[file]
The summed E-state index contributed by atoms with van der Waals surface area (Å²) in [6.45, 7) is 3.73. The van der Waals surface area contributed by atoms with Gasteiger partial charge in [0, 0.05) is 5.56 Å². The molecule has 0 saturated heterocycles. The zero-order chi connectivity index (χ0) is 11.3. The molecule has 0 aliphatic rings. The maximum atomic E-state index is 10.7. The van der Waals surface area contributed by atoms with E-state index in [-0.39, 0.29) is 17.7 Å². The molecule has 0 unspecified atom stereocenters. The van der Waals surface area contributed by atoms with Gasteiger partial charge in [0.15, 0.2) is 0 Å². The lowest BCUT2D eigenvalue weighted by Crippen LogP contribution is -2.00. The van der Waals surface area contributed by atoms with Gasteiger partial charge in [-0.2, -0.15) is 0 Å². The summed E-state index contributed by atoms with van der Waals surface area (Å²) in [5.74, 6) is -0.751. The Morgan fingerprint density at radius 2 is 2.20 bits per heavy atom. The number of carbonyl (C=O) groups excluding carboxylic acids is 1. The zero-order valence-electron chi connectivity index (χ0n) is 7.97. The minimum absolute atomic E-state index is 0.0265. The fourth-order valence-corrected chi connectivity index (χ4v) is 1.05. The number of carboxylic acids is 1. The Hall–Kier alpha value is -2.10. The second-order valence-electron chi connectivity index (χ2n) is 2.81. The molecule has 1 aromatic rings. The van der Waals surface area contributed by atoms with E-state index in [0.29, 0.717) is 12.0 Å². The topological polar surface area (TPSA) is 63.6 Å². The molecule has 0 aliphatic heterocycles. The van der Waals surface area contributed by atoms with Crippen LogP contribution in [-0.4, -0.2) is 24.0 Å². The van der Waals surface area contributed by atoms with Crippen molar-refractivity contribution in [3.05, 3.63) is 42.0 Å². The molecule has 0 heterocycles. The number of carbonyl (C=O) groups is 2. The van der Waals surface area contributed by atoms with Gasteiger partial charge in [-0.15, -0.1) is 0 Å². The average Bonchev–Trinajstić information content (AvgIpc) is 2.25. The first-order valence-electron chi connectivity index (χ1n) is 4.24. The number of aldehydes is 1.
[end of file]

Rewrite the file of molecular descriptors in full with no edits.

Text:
The summed E-state index contributed by atoms with van der Waals surface area (Å²) in [6.45, 7) is 3.73. The van der Waals surface area contributed by atoms with Gasteiger partial charge in [0, 0.05) is 5.56 Å². The molecule has 0 saturated heterocycles. The zero-order chi connectivity index (χ0) is 11.3. The molecule has 0 aliphatic rings. The maximum atomic E-state index is 10.7. The van der Waals surface area contributed by atoms with E-state index in [-0.39, 0.29) is 17.7 Å². The molecule has 0 unspecified atom stereocenters. The van der Waals surface area contributed by atoms with Gasteiger partial charge in [0.15, 0.2) is 0 Å². The lowest BCUT2D eigenvalue weighted by Crippen LogP contribution is -2.00. The van der Waals surface area contributed by atoms with Gasteiger partial charge in [-0.2, -0.15) is 0 Å². The summed E-state index contributed by atoms with van der Waals surface area (Å²) in [5.74, 6) is -0.751. The Morgan fingerprint density at radius 2 is 2.20 bits per heavy atom. The number of carbonyl (C=O) groups excluding carboxylic acids is 1. The zero-order valence-electron chi connectivity index (χ0n) is 7.97. The minimum absolute atomic E-state index is 0.0265. The fourth-order valence-corrected chi connectivity index (χ4v) is 1.05. The number of carboxylic acids is 1. The Hall–Kier alpha value is -2.10. The second-order valence-electron chi connectivity index (χ2n) is 2.81. The molecule has 1 aromatic rings. The van der Waals surface area contributed by atoms with E-state index in [0.29, 0.717) is 12.0 Å². The topological polar surface area (TPSA) is 63.6 Å². The molecule has 0 aliphatic heterocycles. The van der Waals surface area contributed by atoms with Crippen LogP contribution in [-0.4, -0.2) is 24.0 Å². The van der Waals surface area contributed by atoms with Crippen molar-refractivity contribution in [3.05, 3.63) is 42.0 Å². The molecule has 0 heterocycles. The number of carbonyl (C=O) groups is 2. The van der Waals surface area contributed by atoms with Gasteiger partial charge in [-0.15, -0.1) is 0 Å². The average Bonchev–Trinajstić information content (AvgIpc) is 2.25. The first-order valence-electron chi connectivity index (χ1n) is 4.24. The number of aldehydes is 1.